The best way to get to know people is to connect with them - step into their world. Our team's goal was to do that in Booneville - once you've connected, the door opens to sharing the Gospel. There's a difference between missions and evangelism. Missions is evangelism but in a cross-cultural context. Appalachia is different than Atlanta. There was a great need, but no one begged. Not a single person asked me for money. They arrived daily at the mission wondering if we were giving away clothes and food. You love people for who they are - we can't change them - only the Lord can do that.
One of the greatest needs in Appalachia is clothes and food. Yesterday our team served over 300 hot dogs throughout Owsley County. Booneville has a local food pantry that receives a weekly delivery from Lexington - hundreds of residents rely on this food to meet their hunger needs. Giving away free clothes and food is one way to open the door to advance the Gospel. We always include tracts with the food and ask if residents have prayer requests. We're thankful for First Baptist Church of Frankfort, they own and operate the mission center we're staying at. They bought an old motel and renovated it for mission teams to stay and work out of.
Our ministry team went to the nursing home and senior's center. Many people don't think about sharing the Gospel with senior adults. One of our team members asked an elderly man about his relationship with God, and he responded, "I'm going to hell."
He told him he didn't have to go to hell, and shared the Good News about Jesus. That senior citizen trusted in Christ yesterday in Booneville, Kentucky. We have no idea who God is preparing to respond to His Word. We're told in Isaiah 55:11 that His Word never returns void. Yesterday, one more was added to God's Kingdom.
Last week at the Republican National Convention, Donald Trump spoke about, "Forgotten America." The flyover part of our nation that's missed economic growth. 34 people from First Baptist Church, Moreland, Georgia are staying in Booneville, Kentucky. Four different teams serving and sharing the Good News in Owsley County.
Many times when we think of missions, we first think internationally. While that must be a priority, we can't forget of our home. The needs are great here in Appalachia - God hasn't "Forgotten" about this part of America. Be in prayer for our four teams as we begin a life-changing week.
30+ folks from First Baptist Moreland will be headed to Booneville, Kentucky next month for a week-long mission trip. Last weekend, 6 people traveled to Booneville to see what to prepare for. One of the most important things about having a great mission trip is preparation. Here are 4 steps mission teams should take before going on their mission trip:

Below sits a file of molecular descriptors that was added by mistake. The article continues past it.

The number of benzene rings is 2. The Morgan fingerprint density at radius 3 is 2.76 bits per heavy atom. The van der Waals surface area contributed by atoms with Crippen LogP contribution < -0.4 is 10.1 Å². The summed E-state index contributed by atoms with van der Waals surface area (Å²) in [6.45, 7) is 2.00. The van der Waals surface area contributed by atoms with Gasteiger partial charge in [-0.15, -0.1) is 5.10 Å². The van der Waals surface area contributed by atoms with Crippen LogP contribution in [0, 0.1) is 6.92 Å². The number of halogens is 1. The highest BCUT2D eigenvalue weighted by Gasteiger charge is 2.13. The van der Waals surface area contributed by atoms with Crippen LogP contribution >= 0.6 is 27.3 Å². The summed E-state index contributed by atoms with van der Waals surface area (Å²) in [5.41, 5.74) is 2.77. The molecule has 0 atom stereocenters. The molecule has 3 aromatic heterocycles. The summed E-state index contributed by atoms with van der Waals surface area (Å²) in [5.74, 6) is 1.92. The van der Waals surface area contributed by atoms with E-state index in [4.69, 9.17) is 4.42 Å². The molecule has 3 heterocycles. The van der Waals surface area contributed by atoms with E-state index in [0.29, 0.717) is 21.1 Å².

1). Take a Preview Trip. Some of the mission trip leaders should travel to the ministry sites a month or two in advance to see what you'll be doing and make any necessary adjustments. Take pictures, come back excited - become contagious about the upcoming trip.
2). Create a Daily Schedule. Everyone should know what they're doing everyday. You should wake-up in the morning and know where you'll be working, how you'll get there, where you're eating and what supplies you'll be needing. Wasting time wastes your mission trip.
3). Come Prepared for Unplanned Expenses. A flat tire, an expensive restaurant, helping others in need, having to buy extra supplies. There are unplanned and unexpected expenses on every mission trip. Make sure teenagers bring spending money - they always want to buy the most.
4). Be Prepared to Share the Gospel. Memorize the Romans Road to Salvation or the ABC's to Salvation. The purpose of all mission trips is to lead others to Christ - everyone should come expecting the opportunity to see others get saved.
Vacation Bible School (VBS) is a week-long, non-stop, 3-hour best week of the summer. This year at First Baptist Church of Moreland - we host VBS on Sunday June 5 to Thursday June 9 from 6-9 p.m. Family Night is Sunday June 12 at 6 p.m. Every child 3 years old to completed 6th grade needs to attend, even if they can only come one or two nights, it's worth it! We have alot of new people attending VBS this summer, so we wanted to let parents know what to expect.
Here are six things you need to know to prepare for VBS:
1). You need to pre-register online. When you arrive on Sunday June 5 at 6 p.m. you'll have no paperwork to complete if you've already signed-up your child. Our goal is 217 children, which would be an all-time record. 100 children have already pre-registered. Here's the registration website: https://kideventpro.lifeway.com/myChurch/?id=31271
2). You need to buy your child a Submerged VBS yellow t-shirt. They cost $7 with sizes from youth XS to adult 3XL. To order a t-shirt, email our director, Mandy Ross, at: email@example.com or Facebook her. If you pre-order your t-shirt in advance, it will have the church's name on the shoulder. T-shirts aren't required, but they do help your child have a better experience.
3). We provide your child with dinner every night - for free!
4). Drop-off at 6 p.m. is at the church's back-door and pick-up at 9 p.m. is at the church's front-door. Our church's security team releases your child. All VBS leaders are required to pass a background check.